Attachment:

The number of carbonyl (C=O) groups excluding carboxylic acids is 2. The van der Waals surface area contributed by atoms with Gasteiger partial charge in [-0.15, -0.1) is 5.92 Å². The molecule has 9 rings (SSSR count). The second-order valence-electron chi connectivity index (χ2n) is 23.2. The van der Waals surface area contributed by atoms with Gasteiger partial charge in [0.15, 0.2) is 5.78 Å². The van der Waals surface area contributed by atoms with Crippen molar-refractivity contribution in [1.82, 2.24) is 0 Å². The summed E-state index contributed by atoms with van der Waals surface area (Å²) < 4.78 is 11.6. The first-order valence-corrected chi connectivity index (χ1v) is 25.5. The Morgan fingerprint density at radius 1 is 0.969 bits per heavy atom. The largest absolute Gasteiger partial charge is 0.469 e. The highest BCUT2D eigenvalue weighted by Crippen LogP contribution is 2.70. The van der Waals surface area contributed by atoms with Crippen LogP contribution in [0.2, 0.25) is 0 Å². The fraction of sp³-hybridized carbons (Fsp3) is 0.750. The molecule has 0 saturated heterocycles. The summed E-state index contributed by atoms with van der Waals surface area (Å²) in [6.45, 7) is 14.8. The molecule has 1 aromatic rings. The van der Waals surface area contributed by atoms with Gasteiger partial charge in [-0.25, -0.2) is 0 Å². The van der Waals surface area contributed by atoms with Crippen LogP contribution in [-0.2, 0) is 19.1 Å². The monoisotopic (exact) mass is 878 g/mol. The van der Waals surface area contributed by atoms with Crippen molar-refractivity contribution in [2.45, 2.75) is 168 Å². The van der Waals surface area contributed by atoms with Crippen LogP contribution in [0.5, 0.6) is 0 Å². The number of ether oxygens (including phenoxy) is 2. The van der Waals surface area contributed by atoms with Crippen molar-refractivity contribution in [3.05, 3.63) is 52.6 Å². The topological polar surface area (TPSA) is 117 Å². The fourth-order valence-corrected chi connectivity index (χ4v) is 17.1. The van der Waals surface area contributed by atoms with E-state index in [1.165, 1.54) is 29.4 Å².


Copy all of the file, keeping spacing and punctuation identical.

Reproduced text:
The number of carbonyl (C=O) groups excluding carboxylic acids is 2. The van der Waals surface area contributed by atoms with Gasteiger partial charge in [-0.15, -0.1) is 5.92 Å². The molecule has 9 rings (SSSR count). The second-order valence-electron chi connectivity index (χ2n) is 23.2. The van der Waals surface area contributed by atoms with Gasteiger partial charge in [0.15, 0.2) is 5.78 Å². The van der Waals surface area contributed by atoms with Crippen molar-refractivity contribution in [1.82, 2.24) is 0 Å². The summed E-state index contributed by atoms with van der Waals surface area (Å²) < 4.78 is 11.6. The first-order valence-corrected chi connectivity index (χ1v) is 25.5. The Morgan fingerprint density at radius 1 is 0.969 bits per heavy atom. The largest absolute Gasteiger partial charge is 0.469 e. The highest BCUT2D eigenvalue weighted by Crippen LogP contribution is 2.70. The van der Waals surface area contributed by atoms with Crippen LogP contribution in [0.2, 0.25) is 0 Å². The fraction of sp³-hybridized carbons (Fsp3) is 0.750. The molecule has 0 saturated heterocycles. The summed E-state index contributed by atoms with van der Waals surface area (Å²) in [6.45, 7) is 14.8. The molecule has 1 aromatic rings. The van der Waals surface area contributed by atoms with Gasteiger partial charge in [-0.25, -0.2) is 0 Å². The van der Waals surface area contributed by atoms with Crippen LogP contribution in [-0.2, 0) is 19.1 Å². The monoisotopic (exact) mass is 878 g/mol. The van der Waals surface area contributed by atoms with Crippen molar-refractivity contribution in [2.45, 2.75) is 168 Å². The van der Waals surface area contributed by atoms with Crippen LogP contribution in [0.5, 0.6) is 0 Å². The number of ether oxygens (including phenoxy) is 2. The van der Waals surface area contributed by atoms with Crippen molar-refractivity contribution in [3.05, 3.63) is 52.6 Å². The topological polar surface area (TPSA) is 117 Å². The fourth-order valence-corrected chi connectivity index (χ4v) is 17.1. The van der Waals surface area contributed by atoms with E-state index in [1.165, 1.54) is 29.4 Å².